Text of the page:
“Build and build, and then go berserk” – Tinnedfruit @ AMATA

Written By James Waddington |

“If you want a band that does exactly what its says on the tin
… then get yourself to a Tinnedfruit gig”

I’m going to have to come clean: a couple of weeks ago, I had never heard of Tinnedfruit or even been to a gig at AMATA, so I really didn’t know what to expect before going to see them on the 23rd March.

After a quick scroll through their social media, I was excited by what I saw: these lads really go for it at their live shows, and even infamously broke the floor in Jacobs Ladder!

The tunes weren’t too shabby either. Their latest album Boring Art reminded me a lot of My Bloody Valentine’s Loveless, and I would also argue there was definite Sonic Youth vibe in their sound.

On the night, support came from Brighton punk duo Skinny Milk, taking to the stage topless. When they started playing, it sounded like there was a lot more than two people up there, as bassist and singer Johnny navigated his way through a plethora of pedals.

The wall of sound being projected from the stage bounced around the room, much like the audience. I must say this is something that really impressed me: countless times I have watched a support band give their all playing to a room of people on their phones.

However, to their own credit (as if they really needed much persuading anyway) the crowd at AMATA fully immersed themselves into the eargasms of Skinny Milk. Where other two-piece bands might sound empty, the band relished in their tightness whilst avoiding repetitiveness. Their sound was at times very psychedelic and I’m hoping that their future work explores this avenue more deeply.

…Crooning guitar riffs, a bassist who must have fingers of steel and a drummer who’s just a bit f**king mental.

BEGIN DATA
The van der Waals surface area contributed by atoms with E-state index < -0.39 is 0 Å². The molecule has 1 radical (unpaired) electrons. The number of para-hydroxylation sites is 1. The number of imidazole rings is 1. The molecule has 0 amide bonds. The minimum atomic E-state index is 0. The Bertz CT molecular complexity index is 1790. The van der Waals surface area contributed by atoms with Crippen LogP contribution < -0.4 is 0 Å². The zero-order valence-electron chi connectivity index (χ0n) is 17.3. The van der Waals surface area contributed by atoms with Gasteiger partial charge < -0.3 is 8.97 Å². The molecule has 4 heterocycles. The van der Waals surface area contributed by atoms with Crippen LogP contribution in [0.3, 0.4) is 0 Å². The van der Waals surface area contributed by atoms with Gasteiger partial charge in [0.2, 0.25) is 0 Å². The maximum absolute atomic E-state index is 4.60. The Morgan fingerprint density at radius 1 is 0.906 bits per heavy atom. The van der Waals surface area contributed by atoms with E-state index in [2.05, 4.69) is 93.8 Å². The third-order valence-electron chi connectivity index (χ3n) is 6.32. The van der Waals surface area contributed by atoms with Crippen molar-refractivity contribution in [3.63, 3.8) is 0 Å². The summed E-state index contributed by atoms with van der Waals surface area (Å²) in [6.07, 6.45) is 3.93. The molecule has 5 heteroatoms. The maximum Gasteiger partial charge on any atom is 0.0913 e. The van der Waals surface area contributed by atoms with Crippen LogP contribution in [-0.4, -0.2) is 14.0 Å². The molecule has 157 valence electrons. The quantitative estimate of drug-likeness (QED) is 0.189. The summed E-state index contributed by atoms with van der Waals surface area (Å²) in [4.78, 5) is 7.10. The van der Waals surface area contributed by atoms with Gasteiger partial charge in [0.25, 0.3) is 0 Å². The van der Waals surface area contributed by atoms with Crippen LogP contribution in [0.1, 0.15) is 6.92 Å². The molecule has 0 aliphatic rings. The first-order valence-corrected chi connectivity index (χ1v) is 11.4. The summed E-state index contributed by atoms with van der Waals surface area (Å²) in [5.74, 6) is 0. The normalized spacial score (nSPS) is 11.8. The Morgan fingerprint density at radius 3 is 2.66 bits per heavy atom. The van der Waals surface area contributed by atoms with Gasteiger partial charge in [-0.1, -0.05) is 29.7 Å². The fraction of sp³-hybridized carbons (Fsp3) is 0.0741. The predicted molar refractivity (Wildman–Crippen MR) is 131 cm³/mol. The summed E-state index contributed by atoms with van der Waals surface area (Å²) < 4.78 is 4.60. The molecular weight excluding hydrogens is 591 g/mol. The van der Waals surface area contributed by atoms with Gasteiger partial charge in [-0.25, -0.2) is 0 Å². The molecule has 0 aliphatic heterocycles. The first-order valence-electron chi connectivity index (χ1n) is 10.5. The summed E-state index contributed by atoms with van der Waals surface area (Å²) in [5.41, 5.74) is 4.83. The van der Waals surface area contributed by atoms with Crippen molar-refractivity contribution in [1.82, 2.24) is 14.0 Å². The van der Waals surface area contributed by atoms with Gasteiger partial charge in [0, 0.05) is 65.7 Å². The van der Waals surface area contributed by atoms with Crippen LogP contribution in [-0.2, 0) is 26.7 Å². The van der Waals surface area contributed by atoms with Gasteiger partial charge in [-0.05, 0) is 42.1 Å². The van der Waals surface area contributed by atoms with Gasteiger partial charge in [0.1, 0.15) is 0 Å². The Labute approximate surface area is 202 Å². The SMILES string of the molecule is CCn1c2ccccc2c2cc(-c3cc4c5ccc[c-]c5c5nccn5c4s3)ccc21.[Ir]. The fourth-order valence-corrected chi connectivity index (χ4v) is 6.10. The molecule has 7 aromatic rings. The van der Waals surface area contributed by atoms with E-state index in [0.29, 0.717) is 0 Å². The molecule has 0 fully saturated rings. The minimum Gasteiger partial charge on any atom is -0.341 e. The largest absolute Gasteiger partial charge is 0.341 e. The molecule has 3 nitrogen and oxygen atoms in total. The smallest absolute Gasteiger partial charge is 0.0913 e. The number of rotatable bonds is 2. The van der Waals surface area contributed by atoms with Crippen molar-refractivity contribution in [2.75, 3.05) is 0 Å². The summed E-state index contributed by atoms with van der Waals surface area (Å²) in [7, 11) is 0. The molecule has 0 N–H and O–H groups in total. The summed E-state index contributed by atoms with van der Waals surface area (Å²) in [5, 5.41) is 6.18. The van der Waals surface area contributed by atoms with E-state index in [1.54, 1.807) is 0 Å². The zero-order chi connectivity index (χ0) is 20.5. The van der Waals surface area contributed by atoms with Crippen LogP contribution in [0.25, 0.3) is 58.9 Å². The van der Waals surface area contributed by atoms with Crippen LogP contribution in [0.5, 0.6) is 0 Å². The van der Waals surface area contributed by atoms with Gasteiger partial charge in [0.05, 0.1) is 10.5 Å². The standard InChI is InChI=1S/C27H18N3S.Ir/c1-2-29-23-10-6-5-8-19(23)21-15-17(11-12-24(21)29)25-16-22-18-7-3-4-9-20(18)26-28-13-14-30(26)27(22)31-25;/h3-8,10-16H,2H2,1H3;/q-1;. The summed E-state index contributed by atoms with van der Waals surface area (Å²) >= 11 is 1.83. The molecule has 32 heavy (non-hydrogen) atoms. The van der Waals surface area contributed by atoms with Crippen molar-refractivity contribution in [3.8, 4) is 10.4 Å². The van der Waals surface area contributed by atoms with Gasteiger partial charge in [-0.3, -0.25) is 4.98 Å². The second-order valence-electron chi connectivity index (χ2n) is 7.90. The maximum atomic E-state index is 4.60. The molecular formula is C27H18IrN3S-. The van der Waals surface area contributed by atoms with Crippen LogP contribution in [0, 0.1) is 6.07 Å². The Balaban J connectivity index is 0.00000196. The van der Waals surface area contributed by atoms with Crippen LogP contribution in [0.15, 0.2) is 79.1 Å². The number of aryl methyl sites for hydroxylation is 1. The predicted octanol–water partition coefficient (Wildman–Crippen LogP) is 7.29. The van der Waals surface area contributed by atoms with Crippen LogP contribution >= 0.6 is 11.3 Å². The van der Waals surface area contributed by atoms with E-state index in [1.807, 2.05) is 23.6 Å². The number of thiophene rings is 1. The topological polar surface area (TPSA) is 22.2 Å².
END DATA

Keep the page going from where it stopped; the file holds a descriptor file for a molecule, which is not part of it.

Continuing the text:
Enter Tinnedfruit. Vocals filled with reverb, crooning guitar riffs, a bassist who must have fingers of steel and a drummer who’s just a bit f**king mental. The complimentary AMATA ear plugs that I picked up after Skinny Milk turned out to be a good choice.

The songs from their first 2 albums and earlier EPs followed the tried and tested punk format: start simple, build and build, and then go berserk. However, their most recent album, released last year, whilst definitely still punk, takes their sound in a new direction. Boring Art is definitely something fresh, yet it’s still very identifiably Tinnedfruit.

I appreciated thier ability to show a softer touch in more striped back tunes, such as ‘Selfdom’ – however in its latter stages this did morph into the heavier garage stuff that was more faithful to the majority of their set. Whilst the three were undeniably more than comfortable and had a great chemistry, I do feel that they benefited from the addition of Falmouth’s own Luke Moss (a.k.a. Kieran Clark) who joined them onstage for a three-song shredding stretch mid set, and again for the closing number.

Luke Moss (left) joined Tinnedfruit onstage for a three-song shredding stretch

A personal highlight from the new album is the song ‘Doe’. I think this is one of Boring Art’s more experimental tracks, with a real groover of a riff – when I listened to it at home I was intrigued to see how they would pull this one off live. I think having two guitars made all the difference in this instance and so, needless to say, they did not disappoint.

Another favourite was ‘Oh Matron’ – more of a classic punk track, and one that the crowd loved. The band’s ability to descend into darkness and emerge out the other side really shone through in this song and made it a pleasure to watch live. A further fan-favourite (as evidenced by the wall-of-death mosh-pit it produced) was ‘Racecar’, the last song of the night, taken from 2017’s debut Sad Party.

Boring Art is available on all major streaming platforms

If you’re looking for complete musical diversity and a band that pushes genre boundary then maybe Tinnedfruit aren’t your cup of tea (or at least not quite yet). But if you want a band that does exactly what its says on the tin (excuse the horrendous pun), and that does it bloody well, then get yourself to a Tinnedfruit gig.

Tinnedfruit’s latest album is testament to their musicianship in its progressive style…

While punk can sometimes get boring and samey, and where it would have been really easy for these guys to go and make another version of their last LP, for everyone to happily bang their heads to, I think Tinnedfruit’s latest album is testament to their musicianship in its refreshingly progressive style.

Also, aside from the music, both bands were absolute gents. Really modest and genuine people that had all the time in the world to talk to us about shitty service stations, pigeons and grapes.

Check out ‘Backstage with… Skinny Milk’ here.